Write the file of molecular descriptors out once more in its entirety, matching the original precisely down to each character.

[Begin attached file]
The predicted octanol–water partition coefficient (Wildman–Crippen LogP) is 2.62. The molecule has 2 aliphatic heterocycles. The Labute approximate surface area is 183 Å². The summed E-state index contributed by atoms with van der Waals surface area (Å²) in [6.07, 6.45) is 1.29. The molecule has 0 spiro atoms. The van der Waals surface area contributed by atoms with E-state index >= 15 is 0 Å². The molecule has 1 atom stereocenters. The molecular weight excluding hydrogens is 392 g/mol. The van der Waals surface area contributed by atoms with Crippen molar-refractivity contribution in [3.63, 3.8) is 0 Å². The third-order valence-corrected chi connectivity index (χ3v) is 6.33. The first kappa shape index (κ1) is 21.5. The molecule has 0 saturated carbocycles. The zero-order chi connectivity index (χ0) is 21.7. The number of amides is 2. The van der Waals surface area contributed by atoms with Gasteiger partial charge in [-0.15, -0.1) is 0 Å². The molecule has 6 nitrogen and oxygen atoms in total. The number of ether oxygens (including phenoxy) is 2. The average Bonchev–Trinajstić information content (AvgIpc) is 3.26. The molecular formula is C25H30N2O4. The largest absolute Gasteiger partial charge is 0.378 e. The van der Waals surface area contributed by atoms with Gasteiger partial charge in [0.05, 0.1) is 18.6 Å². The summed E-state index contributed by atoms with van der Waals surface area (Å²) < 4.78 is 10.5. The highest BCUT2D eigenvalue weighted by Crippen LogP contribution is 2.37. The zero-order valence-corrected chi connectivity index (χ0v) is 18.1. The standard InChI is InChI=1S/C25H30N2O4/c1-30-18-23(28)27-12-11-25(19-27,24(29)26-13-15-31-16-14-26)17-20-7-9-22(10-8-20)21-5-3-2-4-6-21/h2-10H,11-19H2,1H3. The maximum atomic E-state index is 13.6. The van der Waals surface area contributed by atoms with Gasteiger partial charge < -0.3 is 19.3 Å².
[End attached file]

The predicted octanol–water partition coefficient (Wildman–Crippen LogP) is 2.62. The molecule has 2 aliphatic heterocycles. The Labute approximate surface area is 183 Å². The summed E-state index contributed by atoms with van der Waals surface area (Å²) in [6.07, 6.45) is 1.29. The molecule has 0 spiro atoms. The van der Waals surface area contributed by atoms with E-state index >= 15 is 0 Å². The molecule has 1 atom stereocenters. The molecular weight excluding hydrogens is 392 g/mol. The van der Waals surface area contributed by atoms with Crippen molar-refractivity contribution in [3.63, 3.8) is 0 Å². The third-order valence-corrected chi connectivity index (χ3v) is 6.33. The first kappa shape index (κ1) is 21.5. The molecule has 0 saturated carbocycles. The zero-order chi connectivity index (χ0) is 21.7. The number of amides is 2. The van der Waals surface area contributed by atoms with Gasteiger partial charge in [-0.15, -0.1) is 0 Å². The molecule has 6 nitrogen and oxygen atoms in total. The number of ether oxygens (including phenoxy) is 2. The average Bonchev–Trinajstić information content (AvgIpc) is 3.26. The molecular formula is C25H30N2O4. The largest absolute Gasteiger partial charge is 0.378 e. The van der Waals surface area contributed by atoms with Gasteiger partial charge in [0.05, 0.1) is 18.6 Å². The summed E-state index contributed by atoms with van der Waals surface area (Å²) < 4.78 is 10.5. The highest BCUT2D eigenvalue weighted by Crippen LogP contribution is 2.37. The zero-order valence-corrected chi connectivity index (χ0v) is 18.1. The standard InChI is InChI=1S/C25H30N2O4/c1-30-18-23(28)27-12-11-25(19-27,24(29)26-13-15-31-16-14-26)17-20-7-9-22(10-8-20)21-5-3-2-4-6-21/h2-10H,11-19H2,1H3. The maximum atomic E-state index is 13.6. The van der Waals surface area contributed by atoms with Gasteiger partial charge < -0.3 is 19.3 Å².